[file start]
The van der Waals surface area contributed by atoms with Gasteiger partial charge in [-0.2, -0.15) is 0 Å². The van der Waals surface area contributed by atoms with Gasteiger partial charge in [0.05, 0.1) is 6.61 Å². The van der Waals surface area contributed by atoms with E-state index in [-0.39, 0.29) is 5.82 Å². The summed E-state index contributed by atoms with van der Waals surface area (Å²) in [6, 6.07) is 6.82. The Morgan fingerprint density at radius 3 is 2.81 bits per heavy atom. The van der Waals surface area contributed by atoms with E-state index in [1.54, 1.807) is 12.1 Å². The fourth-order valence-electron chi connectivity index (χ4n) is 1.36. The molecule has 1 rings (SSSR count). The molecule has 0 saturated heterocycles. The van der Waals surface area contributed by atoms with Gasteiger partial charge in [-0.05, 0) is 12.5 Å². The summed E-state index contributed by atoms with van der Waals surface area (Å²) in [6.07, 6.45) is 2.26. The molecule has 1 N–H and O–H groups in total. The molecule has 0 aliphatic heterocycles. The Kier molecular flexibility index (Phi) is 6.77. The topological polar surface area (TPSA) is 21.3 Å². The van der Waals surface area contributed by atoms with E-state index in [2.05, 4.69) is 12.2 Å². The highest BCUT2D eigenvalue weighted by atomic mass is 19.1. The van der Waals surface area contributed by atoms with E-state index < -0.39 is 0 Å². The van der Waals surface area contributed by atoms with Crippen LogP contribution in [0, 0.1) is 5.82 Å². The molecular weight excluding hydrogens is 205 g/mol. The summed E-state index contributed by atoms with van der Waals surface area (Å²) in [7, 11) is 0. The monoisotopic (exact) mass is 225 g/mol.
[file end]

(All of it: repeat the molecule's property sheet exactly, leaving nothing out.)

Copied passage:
The van der Waals surface area contributed by atoms with Gasteiger partial charge in [-0.2, -0.15) is 0 Å². The van der Waals surface area contributed by atoms with Gasteiger partial charge in [0.05, 0.1) is 6.61 Å². The van der Waals surface area contributed by atoms with E-state index in [-0.39, 0.29) is 5.82 Å². The summed E-state index contributed by atoms with van der Waals surface area (Å²) in [6, 6.07) is 6.82. The Morgan fingerprint density at radius 3 is 2.81 bits per heavy atom. The van der Waals surface area contributed by atoms with E-state index in [1.54, 1.807) is 12.1 Å². The fourth-order valence-electron chi connectivity index (χ4n) is 1.36. The molecule has 1 rings (SSSR count). The molecule has 0 saturated heterocycles. The van der Waals surface area contributed by atoms with Gasteiger partial charge in [-0.05, 0) is 12.5 Å². The summed E-state index contributed by atoms with van der Waals surface area (Å²) in [6.07, 6.45) is 2.26. The molecule has 1 N–H and O–H groups in total. The molecule has 0 aliphatic heterocycles. The Kier molecular flexibility index (Phi) is 6.77. The topological polar surface area (TPSA) is 21.3 Å². The van der Waals surface area contributed by atoms with E-state index in [2.05, 4.69) is 12.2 Å². The highest BCUT2D eigenvalue weighted by atomic mass is 19.1. The van der Waals surface area contributed by atoms with E-state index < -0.39 is 0 Å². The van der Waals surface area contributed by atoms with Crippen LogP contribution in [0, 0.1) is 5.82 Å². The molecular weight excluding hydrogens is 205 g/mol. The summed E-state index contributed by atoms with van der Waals surface area (Å²) in [7, 11) is 0. The monoisotopic (exact) mass is 225 g/mol.